OP V – 1 Prenatal exposure to organochlorine compounds and lung function until early adulthood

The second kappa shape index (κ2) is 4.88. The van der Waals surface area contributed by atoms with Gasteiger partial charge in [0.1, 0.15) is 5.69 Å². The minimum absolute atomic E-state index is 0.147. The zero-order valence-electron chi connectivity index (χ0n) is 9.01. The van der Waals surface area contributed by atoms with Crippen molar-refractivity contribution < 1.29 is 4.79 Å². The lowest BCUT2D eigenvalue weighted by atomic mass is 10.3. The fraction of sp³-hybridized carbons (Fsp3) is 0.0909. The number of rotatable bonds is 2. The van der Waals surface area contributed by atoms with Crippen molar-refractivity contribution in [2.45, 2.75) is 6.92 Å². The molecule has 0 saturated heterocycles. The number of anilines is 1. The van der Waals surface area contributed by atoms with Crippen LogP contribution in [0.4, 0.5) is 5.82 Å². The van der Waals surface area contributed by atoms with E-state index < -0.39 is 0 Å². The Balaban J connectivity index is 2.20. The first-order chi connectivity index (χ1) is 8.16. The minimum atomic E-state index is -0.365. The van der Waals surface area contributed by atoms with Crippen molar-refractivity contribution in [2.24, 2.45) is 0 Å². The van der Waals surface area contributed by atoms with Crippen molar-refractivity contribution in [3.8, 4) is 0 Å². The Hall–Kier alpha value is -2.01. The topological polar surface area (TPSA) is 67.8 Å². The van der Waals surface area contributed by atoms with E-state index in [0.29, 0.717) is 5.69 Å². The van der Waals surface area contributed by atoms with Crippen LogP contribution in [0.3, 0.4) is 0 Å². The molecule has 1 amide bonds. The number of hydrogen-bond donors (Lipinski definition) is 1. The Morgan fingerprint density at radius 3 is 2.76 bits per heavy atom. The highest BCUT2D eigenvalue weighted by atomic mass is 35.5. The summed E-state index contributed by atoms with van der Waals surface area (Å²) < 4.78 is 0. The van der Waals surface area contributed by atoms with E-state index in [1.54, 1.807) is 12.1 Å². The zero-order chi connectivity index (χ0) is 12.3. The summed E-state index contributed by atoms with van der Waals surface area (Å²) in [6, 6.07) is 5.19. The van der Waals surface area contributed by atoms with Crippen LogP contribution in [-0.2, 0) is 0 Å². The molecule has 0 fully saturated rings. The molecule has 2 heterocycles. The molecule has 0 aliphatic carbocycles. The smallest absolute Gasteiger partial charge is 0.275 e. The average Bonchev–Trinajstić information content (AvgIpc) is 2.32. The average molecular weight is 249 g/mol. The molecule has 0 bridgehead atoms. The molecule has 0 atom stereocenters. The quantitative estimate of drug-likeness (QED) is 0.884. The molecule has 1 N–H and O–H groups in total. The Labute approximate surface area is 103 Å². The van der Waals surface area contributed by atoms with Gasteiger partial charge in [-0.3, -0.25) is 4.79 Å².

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Background/aimPrenatal exposure to organochlorine compounds (OCs) can increase the risk of adverse respiratory symptoms in children and adolescents, but evidence is mainly based on reported symptoms and it is still unknown whether these compounds can impact on lung function. We assessed the longitudinal association between prenatal exposure to OCs and lung function until early adulthood.MethodsWe included 2750 participants belonging to the INMA (Infancia y Medio Ambiente) prospective birth cohort in Spain in Menorca, Valencia, Gipuzkoa, and Sabadell regions. Prenatal concentrations of OCs (hexachlorobenzene [HCB], dichlorodiphenyltrichloroethane [DDT], dichlorodiphenyldichloroethylene [DDE], and four polychlorinated biphenyls [PCB-118, PCB-138, PCB-153, and PCB-180]) from each participant were measured in maternal or cord serum. Lung function was measured by spirometry at 4, 7, 9, 11, 14, and 18 years of age. Multivariate linear regression models were used to assess the association between prenatal OCs concentrations and lung function.ResultsHigh percentage of samples presented quantifiable levels of all the analysed OCs. DDE, HCB, and PCB-153 were the compounds with higher median concentrations (e.g. median for DDE=1.03 ng/mL; Inter quartile range=1.37 ng/mL). Preliminary results in the Menorca cohort (n=327) revealed that prenatal exposure to the second tertile of PCB-153 concentrations was associated with reduced forced vital capacity (FVC) and reduced forced expiratory volume in 1 s (FEV1) when compared to the lowest tertile at 11 and 14 years (e.g. β for FVC at 14 years=-0.17 L; 95% CI: −0.31 to −0.03). Exposure to the second tertile of DDE and PCB-118 was associated with reduced FVC at 11 years, compared to the lowest tertile. No other associations were found. Final results including all cohorts will be presented.ConclusionPreliminary results showed that prenatal exposure to OCs was associated with reduced lung function until adolescence. Such exposure might alter the structural development of the lung and predispose for chronic respiratory diseases later in life.

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